Assessing the patterns of wildlife attendance to specific areas is relevant across many fundamental and applied ecological studies, particularly when animals are at risk of being exposed to stressors within or outside the boundaries of those areas. Marine mammals are increasingly being exposed to human activities that may cause behavioural and physiological changes, including military exercises using active sonars. Assessment of the population-level consequences of anthropogenic disturbance requires robust and efficient tools to quantify the...
Data from: First direct measurements of behavioural responses by Cuvier’s beaked whales to mid-frequency active sonarStacy L. DeRuiter, Brandon L. Southall, John Calambokidis, Walter M. X. Zimmer, Dinara Sadykova, Erin A. Falcone, Ari S. Friedlaender, John E. Joseph, David Moretti, Gregory S. Schorr, Len Thomas & Peter L. Tyack
Most marine mammal strandings coincident with naval sonar exercises have involved Cuvier’s beaked whales (Ziphius cavirostris). We recorded acoustic and animal movement data on two tagged Ziphius and obtained the first direct measurements of behavioural responses of this species to mid-frequency active (MFA) sonar signals. Each recording included a 30-minute playback (one 1.6-s simulated MFA sonar signal repeated every 25 s); one whale was also incidentally exposed to MFA sonar from distant naval exercises. Whales...
Data from: Discrimination of fast click series produced by tagged Risso’s dolphins (Grampus griseus) for echolocation or communicationPatricia Arranz, Stacy L. DeRuiter, Alison K. Stimpert, Silvana Neves, Ari S. Friedlaender, Jeremy A. Goldbogen, Fleur Visser, John Calambokidis, Brandon L. Southall & Peter L. Tyack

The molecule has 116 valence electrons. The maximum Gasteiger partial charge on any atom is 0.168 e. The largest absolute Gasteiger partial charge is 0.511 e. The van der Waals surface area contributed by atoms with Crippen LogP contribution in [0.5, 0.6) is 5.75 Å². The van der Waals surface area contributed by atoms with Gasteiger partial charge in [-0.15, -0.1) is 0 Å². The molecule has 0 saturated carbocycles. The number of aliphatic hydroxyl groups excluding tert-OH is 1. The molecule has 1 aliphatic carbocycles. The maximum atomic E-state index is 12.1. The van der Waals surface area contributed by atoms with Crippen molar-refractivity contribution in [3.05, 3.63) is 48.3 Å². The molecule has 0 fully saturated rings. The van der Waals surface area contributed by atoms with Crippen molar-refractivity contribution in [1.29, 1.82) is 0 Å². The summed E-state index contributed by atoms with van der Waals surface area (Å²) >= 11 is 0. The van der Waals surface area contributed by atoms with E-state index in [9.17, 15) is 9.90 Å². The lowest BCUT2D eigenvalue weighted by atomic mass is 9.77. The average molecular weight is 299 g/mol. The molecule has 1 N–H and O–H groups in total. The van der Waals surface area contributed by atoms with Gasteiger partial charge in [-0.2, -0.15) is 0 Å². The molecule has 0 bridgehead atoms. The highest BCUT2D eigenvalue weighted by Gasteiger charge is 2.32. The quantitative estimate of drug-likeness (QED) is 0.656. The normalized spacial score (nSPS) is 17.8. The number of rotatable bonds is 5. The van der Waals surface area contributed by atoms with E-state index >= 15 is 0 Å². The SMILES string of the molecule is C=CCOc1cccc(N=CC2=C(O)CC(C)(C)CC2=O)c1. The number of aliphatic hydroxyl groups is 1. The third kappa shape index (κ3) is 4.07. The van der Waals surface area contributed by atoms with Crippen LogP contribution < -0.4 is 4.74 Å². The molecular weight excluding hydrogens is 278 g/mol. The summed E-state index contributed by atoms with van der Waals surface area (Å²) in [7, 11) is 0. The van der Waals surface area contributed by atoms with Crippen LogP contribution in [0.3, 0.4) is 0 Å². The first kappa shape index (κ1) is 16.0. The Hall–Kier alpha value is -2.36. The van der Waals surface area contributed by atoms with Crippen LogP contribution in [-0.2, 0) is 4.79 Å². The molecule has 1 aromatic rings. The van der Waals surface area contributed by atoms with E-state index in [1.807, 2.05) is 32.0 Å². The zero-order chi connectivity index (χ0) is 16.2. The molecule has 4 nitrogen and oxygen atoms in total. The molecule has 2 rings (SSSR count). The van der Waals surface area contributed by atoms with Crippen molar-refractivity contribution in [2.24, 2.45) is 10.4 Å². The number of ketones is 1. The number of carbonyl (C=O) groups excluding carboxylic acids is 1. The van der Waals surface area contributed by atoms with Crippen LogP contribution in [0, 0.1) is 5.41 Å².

Early studies that categorized odontocete pulsed sounds had few means of discriminating signals used for biosonar-based foraging from those used for communication. This capability to identify the function of sounds is important for understanding and interpreting behavior; it is also essential for monitoring and mitigating potential disturbance from human activities. Archival tags were placed on free-ranging Grampus griseus to quantify and discriminate between pulsed sounds used for echolocation-based foraging and those used for communication. Two...
Data from: Behavioral responses of individual blue whales (Balaenoptera musculus) to mid-frequency military sonarBrandon L. Southall, Stacy L. DeRuiter, Ari Friedlaender, Alison K. Stimpert, Jeremy A. Goldbogen, Elliott Hazen, Caroline Casey, Selene Fregosi, David E. Cade, Ann N. Allen, Catriona M. Harris, Greg Schorr, David Moretti, Shane Guan & John Calambokidis
This study measured the degree of behavioral responses in blue whales (Balaenoptera musculus) to controlled noise exposure off the southern California coast. High-resolution movement and passive acoustic data were obtained from non-invasive archival tags (n=42) while surface positions were obtained with visual focal follows. Controlled exposure experiments (CEEs) were used to obtain direct behavioral measurements before, during, and after simulated and operational military mid-frequency active sonar (MFAS), pseudorandom noise (PRN), and controls (no noise exposure)....
Humans remember the past and use that information to plan future actions. Lab experiments that test memory for the location of food show that animals have a similar capability to act in anticipation of future needs, but less work has been done on animals foraging in the wild. We hypothesized that planning abilities are critical and common in breath-hold divers who adjust each dive to forage on prey varying in quality, location, and predictability within...
Southall Environmental Associates (United States)5
University of St Andrews4
Naval Undersea Warfare Center3
Moss Landing Marine Laboratories2
Oregon State University1
Monterey Bay Aquarium Research Institute1
National Marine Fisheries Service1